into a simple continued fraction is very effective and efficient. However,
there is a graphical method of doing the same process. The rectangle below
                                31
will represent the fraction .
                                9
Guy Barmoha 2/28/07 Continued Fraction Expansion of 2 .

(1)Given x = [2; 3, 1, 1, 2] find the value of x using several methods:

(a)Find the fraction for x and construct a rectangle with proportions x
and verify that this rectangle has a decomposition into 2, then 3, then
1, then 1, and finally into 2 squares.



                                      1                   41
                         2                           
                                          1               18
                               3
                                              1
                                    1
                                                  1
                                          1
                                                  2




The above construction shows a rectangle that was made having sides with
lengths 18 and 41. Then the “square decomposition” was done to the
rectangle. Two squares (18 x 18) can be placed in the rectangle, now we have
another rectangle left over. Three squares (5 x 5) fit into this (second)
rectangle. We will continue this process until we have the original rectangle
filled with squares. We can see that this rectangle has a decomposition of
2, 3, 1, 1, and 2 squares.
Guy Barmoha 2/28/07 Continued Fraction Expansion of 2 .



The construction that we just did showed that if evaluate a continued
fraction and use the numerator and denominator as side lengths of a
rectangle then when we decompose the rectangle into squares we will see
that the number of subsequent squares that fit in the rectangle will be the
same as the numbers in the shorthand notation of the continued fraction
                                                                      41
expansion of the simplified fraction. We have shown by knowing           we can
                                                                      18
get to [2; 3, 1, 1, 2]. Part (b) of this assignment will go the other way, if we
                                          41
know [2; 3, 1, 1, 2] then we can get to .
                                          18
Guy Barmoha 2/28/07 Continued Fraction Expansion of 2 .

(b)Construct a moveable rectangle with the decomposition into 2, then 3,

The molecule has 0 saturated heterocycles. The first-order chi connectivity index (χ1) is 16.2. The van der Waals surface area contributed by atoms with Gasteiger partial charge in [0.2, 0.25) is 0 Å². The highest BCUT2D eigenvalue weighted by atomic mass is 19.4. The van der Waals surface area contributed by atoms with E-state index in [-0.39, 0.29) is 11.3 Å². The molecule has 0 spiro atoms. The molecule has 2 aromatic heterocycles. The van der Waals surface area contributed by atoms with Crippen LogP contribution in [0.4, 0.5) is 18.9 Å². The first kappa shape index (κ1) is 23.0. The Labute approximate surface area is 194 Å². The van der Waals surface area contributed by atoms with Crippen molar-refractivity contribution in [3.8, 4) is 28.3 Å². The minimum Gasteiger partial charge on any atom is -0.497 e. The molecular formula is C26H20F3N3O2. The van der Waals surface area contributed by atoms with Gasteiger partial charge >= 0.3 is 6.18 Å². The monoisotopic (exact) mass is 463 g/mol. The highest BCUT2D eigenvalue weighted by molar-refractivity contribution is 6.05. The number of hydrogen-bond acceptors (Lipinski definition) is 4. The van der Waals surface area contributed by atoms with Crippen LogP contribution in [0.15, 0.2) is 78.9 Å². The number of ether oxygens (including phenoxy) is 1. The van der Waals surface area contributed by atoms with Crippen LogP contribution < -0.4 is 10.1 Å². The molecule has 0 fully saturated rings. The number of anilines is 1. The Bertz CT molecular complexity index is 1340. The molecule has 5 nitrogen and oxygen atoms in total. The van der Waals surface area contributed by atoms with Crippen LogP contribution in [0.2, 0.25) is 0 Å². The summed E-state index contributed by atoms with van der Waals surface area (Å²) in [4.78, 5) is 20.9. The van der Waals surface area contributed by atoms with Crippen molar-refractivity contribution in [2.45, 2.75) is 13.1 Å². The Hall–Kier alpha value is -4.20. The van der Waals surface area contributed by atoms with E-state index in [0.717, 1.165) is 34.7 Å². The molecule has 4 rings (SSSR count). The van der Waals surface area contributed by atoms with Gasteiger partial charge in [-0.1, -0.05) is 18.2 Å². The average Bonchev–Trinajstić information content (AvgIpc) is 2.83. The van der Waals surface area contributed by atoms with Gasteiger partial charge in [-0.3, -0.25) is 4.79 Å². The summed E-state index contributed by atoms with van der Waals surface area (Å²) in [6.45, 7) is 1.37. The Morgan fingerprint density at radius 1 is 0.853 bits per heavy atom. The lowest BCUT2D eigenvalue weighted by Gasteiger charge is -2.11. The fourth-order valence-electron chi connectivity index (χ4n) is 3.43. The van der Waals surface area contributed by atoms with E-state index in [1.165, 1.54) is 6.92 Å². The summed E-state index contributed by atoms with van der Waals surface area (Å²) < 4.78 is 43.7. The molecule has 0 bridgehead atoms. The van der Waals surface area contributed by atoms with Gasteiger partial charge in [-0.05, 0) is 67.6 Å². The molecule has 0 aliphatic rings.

then 1, then 1, and finally 2 squares and find the proportions of the
resulting rectangle.




This construction was done by first making a rectangle where points A and B were
moveable. I then constructed a square on side AO, where point O is the origin.
Point B was moved until two of those squares (red) could fit. Then in the rectangle
left over a square was constructed on the shorter side of the rectangle. Point B
was again moved so three of those squares (purple) could fit in the rectangle, this
process was repeated until the rectangle is decomposed into 2, then 3, then 1, then
1, then finally 2 squares. We notice that the ordered pair for B is (12.30503,
5.40197) so the sides of the rectangle have lengths 12.30503 and 5.40197. If we
divide the length of the longer side of the rectangle by the length of the shorter
side of the rectangle you get:

12.30503
          2.2778725...
 5.40197

If we compare this to the fraction from part (a) of this assignment:

41
    2 .2 7
18

We can see that the ratios are almost equivalent; we will say that the cause of this
is human error and limitations of computer approximation. We can say that if we
                                          41
know [2; 3, 1, 1, 2] then we can get to      . This is the converse of what we proved
                                          18
in part (a) of this assignment.
Guy Barmoha 2/28/07 Continued Fraction Expansion of 2 .

(c)With GeoGebra and a grid build the rectangle backwards starting with
two squares of until length. (Rachel and Ed Construction)




                                                                                  5




                                                                                  5

                                                                                      18
                                                                                  5



                                                                                  2
                                                                                  1
                18                                  18                 3   1 1


                                       41


This construction was done from then inside out, what is meant by that is
the smaller squares were made, then the next larger square, etc… The
squares were constructed making sure that the smallest size square had 2
squares, the next size up had 1 square, the next size up had 1 square, the
next size up had 3 squares and finally the biggest size square had 2 squares.
Now we need to make sure that the sides of the rectangle are in the ratio of
41:8.

If we assume the smaller squares are 1 x 1, we can see that the sides of the
rectangle formed by this decomposition are in the proportion of 41:18. We
                                                                    41
have shown three ways of how the decomposition of the fraction         can be
                                                                   18
explained. The practice of simplifying continued fractions is a good mental
exercise for students of all ages. Letting students see a graphical
representation of a concept is a way for them to make connections that may
not have been made before. Lastly multiple representations of the same